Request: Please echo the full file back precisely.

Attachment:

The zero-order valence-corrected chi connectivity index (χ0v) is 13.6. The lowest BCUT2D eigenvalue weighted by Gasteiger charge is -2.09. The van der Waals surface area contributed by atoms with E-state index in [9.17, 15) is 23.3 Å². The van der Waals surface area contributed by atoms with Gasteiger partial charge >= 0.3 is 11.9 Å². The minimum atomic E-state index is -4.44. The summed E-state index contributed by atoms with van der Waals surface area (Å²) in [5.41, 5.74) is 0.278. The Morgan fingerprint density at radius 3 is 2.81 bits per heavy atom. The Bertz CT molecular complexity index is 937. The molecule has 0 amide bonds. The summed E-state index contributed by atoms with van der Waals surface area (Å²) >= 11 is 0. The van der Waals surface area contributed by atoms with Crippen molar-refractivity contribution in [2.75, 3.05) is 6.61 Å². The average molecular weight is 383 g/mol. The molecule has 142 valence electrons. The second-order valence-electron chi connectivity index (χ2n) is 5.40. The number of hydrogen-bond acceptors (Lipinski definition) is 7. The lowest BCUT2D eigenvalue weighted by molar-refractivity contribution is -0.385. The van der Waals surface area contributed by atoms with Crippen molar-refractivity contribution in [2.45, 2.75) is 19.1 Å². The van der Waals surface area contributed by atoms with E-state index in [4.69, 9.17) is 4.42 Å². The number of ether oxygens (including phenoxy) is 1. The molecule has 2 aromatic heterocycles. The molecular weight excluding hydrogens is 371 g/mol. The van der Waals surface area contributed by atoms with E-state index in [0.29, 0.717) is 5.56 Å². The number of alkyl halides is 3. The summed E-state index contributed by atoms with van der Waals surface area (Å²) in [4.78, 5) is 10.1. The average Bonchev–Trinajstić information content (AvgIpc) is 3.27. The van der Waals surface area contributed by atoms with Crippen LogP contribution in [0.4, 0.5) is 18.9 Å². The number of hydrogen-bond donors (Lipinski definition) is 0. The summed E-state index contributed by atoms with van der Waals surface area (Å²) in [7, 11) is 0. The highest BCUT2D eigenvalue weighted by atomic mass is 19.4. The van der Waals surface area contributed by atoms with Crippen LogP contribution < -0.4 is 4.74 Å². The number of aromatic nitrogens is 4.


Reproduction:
The zero-order valence-corrected chi connectivity index (χ0v) is 13.6. The lowest BCUT2D eigenvalue weighted by Gasteiger charge is -2.09. The van der Waals surface area contributed by atoms with E-state index in [9.17, 15) is 23.3 Å². The van der Waals surface area contributed by atoms with Gasteiger partial charge >= 0.3 is 11.9 Å². The minimum atomic E-state index is -4.44. The summed E-state index contributed by atoms with van der Waals surface area (Å²) in [5.41, 5.74) is 0.278. The Morgan fingerprint density at radius 3 is 2.81 bits per heavy atom. The Bertz CT molecular complexity index is 937. The molecule has 0 amide bonds. The summed E-state index contributed by atoms with van der Waals surface area (Å²) >= 11 is 0. The van der Waals surface area contributed by atoms with Crippen molar-refractivity contribution in [2.75, 3.05) is 6.61 Å². The average molecular weight is 383 g/mol. The molecule has 142 valence electrons. The second-order valence-electron chi connectivity index (χ2n) is 5.40. The number of hydrogen-bond acceptors (Lipinski definition) is 7. The lowest BCUT2D eigenvalue weighted by molar-refractivity contribution is -0.385. The van der Waals surface area contributed by atoms with Crippen molar-refractivity contribution in [2.45, 2.75) is 19.1 Å². The van der Waals surface area contributed by atoms with E-state index in [4.69, 9.17) is 4.42 Å². The number of ether oxygens (including phenoxy) is 1. The molecule has 2 aromatic heterocycles. The molecular weight excluding hydrogens is 371 g/mol. The van der Waals surface area contributed by atoms with E-state index in [0.29, 0.717) is 5.56 Å². The number of alkyl halides is 3. The summed E-state index contributed by atoms with van der Waals surface area (Å²) in [4.78, 5) is 10.1. The average Bonchev–Trinajstić information content (AvgIpc) is 3.27. The van der Waals surface area contributed by atoms with Crippen LogP contribution in [0.4, 0.5) is 18.9 Å². The number of hydrogen-bond donors (Lipinski definition) is 0. The summed E-state index contributed by atoms with van der Waals surface area (Å²) in [7, 11) is 0. The highest BCUT2D eigenvalue weighted by atomic mass is 19.4. The van der Waals surface area contributed by atoms with Crippen LogP contribution < -0.4 is 4.74 Å². The number of aromatic nitrogens is 4.